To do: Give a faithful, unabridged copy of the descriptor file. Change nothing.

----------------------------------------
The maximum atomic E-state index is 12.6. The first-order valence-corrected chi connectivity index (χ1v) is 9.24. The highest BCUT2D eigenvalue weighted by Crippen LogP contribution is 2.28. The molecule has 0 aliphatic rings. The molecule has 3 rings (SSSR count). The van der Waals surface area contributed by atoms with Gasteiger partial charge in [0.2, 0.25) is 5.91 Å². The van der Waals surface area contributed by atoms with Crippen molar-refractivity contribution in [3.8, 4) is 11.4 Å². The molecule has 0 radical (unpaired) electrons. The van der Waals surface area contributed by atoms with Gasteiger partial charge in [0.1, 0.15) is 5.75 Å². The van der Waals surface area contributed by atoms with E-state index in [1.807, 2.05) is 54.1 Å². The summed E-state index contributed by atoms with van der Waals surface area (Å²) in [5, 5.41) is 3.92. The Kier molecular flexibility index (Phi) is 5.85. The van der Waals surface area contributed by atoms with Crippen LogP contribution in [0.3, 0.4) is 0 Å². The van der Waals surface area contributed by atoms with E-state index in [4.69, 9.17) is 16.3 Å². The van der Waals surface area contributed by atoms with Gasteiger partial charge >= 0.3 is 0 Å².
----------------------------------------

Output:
The maximum atomic E-state index is 12.6. The first-order valence-corrected chi connectivity index (χ1v) is 9.24. The highest BCUT2D eigenvalue weighted by Crippen LogP contribution is 2.28. The molecule has 0 aliphatic rings. The molecule has 3 rings (SSSR count). The van der Waals surface area contributed by atoms with Gasteiger partial charge in [0.2, 0.25) is 5.91 Å². The van der Waals surface area contributed by atoms with Crippen molar-refractivity contribution in [3.8, 4) is 11.4 Å². The molecule has 0 radical (unpaired) electrons. The van der Waals surface area contributed by atoms with Gasteiger partial charge in [0.1, 0.15) is 5.75 Å². The van der Waals surface area contributed by atoms with E-state index in [1.807, 2.05) is 54.1 Å². The summed E-state index contributed by atoms with van der Waals surface area (Å²) in [5, 5.41) is 3.92. The Kier molecular flexibility index (Phi) is 5.85. The van der Waals surface area contributed by atoms with Crippen LogP contribution in [0.3, 0.4) is 0 Å². The van der Waals surface area contributed by atoms with E-state index in [4.69, 9.17) is 16.3 Å². The van der Waals surface area contributed by atoms with Gasteiger partial charge >= 0.3 is 0 Å².